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Symbolic Interactionism does a very good job of explaining how various forms of language (including the images and the messages in the media) shape our interactions with one another and reinforce stereotypes.

The war in Iraq which began in 2003, according to the Symbolic Interactionist paradigm, is being fought to send a message to Islamic terrorists that the US cannot be attacked with impunity, and to support the image of non-white, non-Christian people as dangerous to our way of life.

The September 11, 2001 terrorists used the symbols of American power—the World Trade Center, New York City, the Pentagon, Washington, D.C.—in order to deliver a message to the world concerning their perception that the United States is the cause of the misery of Muslims in the Middle East as well as throughout the world. The perception of reality is often more real than the concrete reality itself, because sometimes we act based on what we think or believe more strongly than on what is really real. The actions of the terrorists were a form of language, a method of communication that was extreme, because the message was extreme.

The symbolic interactionist paradigm’s explanation of socialization

The socialization process is voluntary, and we can accept or reject the values and norms of society at will.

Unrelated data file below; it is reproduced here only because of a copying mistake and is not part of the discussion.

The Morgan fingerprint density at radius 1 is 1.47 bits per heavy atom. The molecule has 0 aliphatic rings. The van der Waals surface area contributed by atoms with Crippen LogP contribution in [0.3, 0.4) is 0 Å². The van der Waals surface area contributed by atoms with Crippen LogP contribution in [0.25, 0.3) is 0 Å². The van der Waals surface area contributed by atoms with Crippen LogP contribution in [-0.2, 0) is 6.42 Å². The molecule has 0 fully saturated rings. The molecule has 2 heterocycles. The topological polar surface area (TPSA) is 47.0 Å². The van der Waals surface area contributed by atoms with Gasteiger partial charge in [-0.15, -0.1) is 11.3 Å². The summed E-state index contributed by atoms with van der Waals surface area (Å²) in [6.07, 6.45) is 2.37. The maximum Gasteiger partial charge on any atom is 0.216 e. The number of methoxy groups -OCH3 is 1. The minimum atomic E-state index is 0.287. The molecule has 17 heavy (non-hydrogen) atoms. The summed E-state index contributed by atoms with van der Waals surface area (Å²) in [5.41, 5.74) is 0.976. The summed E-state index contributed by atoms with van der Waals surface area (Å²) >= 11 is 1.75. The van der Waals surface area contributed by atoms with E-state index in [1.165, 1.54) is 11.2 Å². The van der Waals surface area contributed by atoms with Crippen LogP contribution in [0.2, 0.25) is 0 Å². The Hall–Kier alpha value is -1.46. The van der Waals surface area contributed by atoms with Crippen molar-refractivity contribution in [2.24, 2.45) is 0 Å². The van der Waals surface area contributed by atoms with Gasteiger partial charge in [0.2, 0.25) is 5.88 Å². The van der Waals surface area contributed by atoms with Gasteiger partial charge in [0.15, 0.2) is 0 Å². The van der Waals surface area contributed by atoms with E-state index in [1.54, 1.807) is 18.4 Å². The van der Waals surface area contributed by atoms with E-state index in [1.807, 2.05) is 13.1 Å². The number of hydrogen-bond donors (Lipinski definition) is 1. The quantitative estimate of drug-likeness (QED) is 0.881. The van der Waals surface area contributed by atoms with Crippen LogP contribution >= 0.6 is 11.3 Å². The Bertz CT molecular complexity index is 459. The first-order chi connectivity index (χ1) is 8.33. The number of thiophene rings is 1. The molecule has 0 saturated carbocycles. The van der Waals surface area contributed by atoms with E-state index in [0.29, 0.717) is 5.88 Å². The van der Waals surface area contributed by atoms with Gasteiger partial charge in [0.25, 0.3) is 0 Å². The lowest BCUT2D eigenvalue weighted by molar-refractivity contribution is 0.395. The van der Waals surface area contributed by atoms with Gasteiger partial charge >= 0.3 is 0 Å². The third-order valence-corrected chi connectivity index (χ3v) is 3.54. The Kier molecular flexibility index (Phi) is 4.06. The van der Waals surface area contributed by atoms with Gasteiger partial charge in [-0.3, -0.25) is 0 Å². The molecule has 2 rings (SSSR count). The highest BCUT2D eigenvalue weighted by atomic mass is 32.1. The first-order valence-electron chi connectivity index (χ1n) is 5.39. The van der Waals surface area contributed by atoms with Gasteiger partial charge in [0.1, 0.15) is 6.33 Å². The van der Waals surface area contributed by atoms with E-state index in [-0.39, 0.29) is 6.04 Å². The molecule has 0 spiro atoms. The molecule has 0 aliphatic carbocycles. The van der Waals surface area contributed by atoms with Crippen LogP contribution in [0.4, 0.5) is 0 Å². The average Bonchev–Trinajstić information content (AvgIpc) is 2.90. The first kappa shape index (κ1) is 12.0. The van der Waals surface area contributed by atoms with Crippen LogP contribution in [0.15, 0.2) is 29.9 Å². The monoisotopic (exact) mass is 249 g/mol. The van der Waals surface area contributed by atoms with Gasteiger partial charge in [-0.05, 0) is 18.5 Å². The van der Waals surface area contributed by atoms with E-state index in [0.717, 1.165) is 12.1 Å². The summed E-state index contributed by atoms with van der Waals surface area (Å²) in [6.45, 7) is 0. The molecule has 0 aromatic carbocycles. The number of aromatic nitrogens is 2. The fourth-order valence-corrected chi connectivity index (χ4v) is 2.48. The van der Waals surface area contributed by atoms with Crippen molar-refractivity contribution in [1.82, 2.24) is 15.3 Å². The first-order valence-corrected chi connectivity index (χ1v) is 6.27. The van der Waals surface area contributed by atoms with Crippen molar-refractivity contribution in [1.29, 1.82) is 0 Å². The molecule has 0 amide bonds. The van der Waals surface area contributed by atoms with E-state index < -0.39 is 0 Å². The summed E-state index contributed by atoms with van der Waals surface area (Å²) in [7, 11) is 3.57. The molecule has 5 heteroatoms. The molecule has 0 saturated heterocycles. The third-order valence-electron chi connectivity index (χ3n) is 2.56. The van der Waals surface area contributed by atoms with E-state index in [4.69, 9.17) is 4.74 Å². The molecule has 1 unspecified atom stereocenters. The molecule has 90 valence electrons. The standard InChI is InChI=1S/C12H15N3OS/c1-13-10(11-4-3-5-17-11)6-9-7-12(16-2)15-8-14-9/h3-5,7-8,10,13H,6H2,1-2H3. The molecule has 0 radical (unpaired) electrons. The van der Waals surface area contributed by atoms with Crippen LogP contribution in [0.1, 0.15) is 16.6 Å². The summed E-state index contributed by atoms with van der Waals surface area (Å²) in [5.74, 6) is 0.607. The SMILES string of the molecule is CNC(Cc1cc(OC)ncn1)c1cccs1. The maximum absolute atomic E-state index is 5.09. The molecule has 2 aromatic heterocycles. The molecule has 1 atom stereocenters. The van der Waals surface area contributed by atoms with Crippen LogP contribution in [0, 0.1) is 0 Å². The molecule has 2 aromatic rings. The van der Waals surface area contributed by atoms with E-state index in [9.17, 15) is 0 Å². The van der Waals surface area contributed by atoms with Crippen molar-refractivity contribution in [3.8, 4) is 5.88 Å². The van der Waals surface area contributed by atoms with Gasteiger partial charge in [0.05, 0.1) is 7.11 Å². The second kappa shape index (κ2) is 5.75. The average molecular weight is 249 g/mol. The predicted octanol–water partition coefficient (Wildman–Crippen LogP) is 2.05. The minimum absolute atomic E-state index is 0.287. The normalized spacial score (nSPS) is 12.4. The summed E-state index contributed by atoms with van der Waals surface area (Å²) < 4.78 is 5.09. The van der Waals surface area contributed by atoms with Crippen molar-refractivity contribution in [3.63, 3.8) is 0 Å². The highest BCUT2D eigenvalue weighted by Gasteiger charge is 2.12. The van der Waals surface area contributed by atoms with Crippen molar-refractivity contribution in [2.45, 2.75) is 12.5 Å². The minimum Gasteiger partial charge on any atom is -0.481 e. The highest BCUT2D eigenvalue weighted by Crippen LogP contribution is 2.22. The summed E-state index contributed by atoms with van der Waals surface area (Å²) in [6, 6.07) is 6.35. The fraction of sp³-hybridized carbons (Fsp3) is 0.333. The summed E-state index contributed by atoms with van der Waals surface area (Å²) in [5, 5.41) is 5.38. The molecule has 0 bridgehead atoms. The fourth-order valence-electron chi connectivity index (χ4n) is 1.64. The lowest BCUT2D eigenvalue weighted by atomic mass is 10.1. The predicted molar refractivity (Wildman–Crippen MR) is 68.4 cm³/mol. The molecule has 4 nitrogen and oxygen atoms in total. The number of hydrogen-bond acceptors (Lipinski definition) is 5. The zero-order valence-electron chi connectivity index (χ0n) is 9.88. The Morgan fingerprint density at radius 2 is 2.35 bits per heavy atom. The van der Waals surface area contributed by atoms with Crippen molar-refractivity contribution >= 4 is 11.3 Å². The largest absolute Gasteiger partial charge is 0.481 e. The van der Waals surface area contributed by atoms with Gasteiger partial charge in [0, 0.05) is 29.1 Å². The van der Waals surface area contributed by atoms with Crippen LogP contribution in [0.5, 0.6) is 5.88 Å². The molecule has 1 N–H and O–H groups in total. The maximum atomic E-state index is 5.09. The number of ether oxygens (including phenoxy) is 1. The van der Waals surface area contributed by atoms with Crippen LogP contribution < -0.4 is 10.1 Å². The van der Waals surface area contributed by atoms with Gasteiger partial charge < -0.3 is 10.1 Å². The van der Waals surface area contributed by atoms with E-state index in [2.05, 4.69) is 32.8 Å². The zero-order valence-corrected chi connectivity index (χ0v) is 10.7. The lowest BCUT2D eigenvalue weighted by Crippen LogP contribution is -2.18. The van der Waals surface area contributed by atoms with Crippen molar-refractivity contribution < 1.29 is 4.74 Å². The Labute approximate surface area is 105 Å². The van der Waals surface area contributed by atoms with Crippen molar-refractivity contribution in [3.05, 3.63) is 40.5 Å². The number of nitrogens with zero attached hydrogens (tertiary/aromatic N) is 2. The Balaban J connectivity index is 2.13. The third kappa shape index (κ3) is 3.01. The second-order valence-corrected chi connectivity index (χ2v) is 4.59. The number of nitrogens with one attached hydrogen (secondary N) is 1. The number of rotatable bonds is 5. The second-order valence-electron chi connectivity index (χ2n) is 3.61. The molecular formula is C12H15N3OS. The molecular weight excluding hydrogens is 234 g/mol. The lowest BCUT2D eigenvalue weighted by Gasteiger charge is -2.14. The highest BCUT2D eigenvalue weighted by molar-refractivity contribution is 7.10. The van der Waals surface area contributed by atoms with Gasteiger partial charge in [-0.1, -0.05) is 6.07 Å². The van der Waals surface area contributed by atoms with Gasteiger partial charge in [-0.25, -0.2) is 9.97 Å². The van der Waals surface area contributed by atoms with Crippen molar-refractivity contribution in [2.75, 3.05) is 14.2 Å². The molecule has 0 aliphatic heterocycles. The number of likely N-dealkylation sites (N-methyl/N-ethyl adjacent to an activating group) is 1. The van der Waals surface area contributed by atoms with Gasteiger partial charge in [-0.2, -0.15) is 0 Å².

The values and norms of society change moment by moment based on our mutual, day-to-day interactions with one another.

People follow and accept the values and norms of society only if those values and norms serve their own needs and permit them to be more comfortable in their society.

The symbolic interactionist paradigm’s explanation of the social structure

The social structure exists only in the minds of individuals and small groups and has no objective reality; it is subjective/internal, abstract, voluntary, and in constant flux.

The social structure is based on social interaction, statuses, roles, groups, social networks, social institutions, and societies in which small groups and individuals create consensus.

The social structure is subjective, abstract, and constantly changing.

The social structure exists within every individual and it is through our everyday interactions with one another that the abstract social structure is created, and continuously re-created, every moment of every day.

The symbolic interactionist paradigm’s explanation of bureaucracies

The bureaucracy consists of groups of people interacting with one another in patterned ways, on a day-today basis.

The bureaucracy provides a mechanism for social intercourse among disparate groups and individuals.

The bureaucracy is a major characteristic of large-scale industrial societies.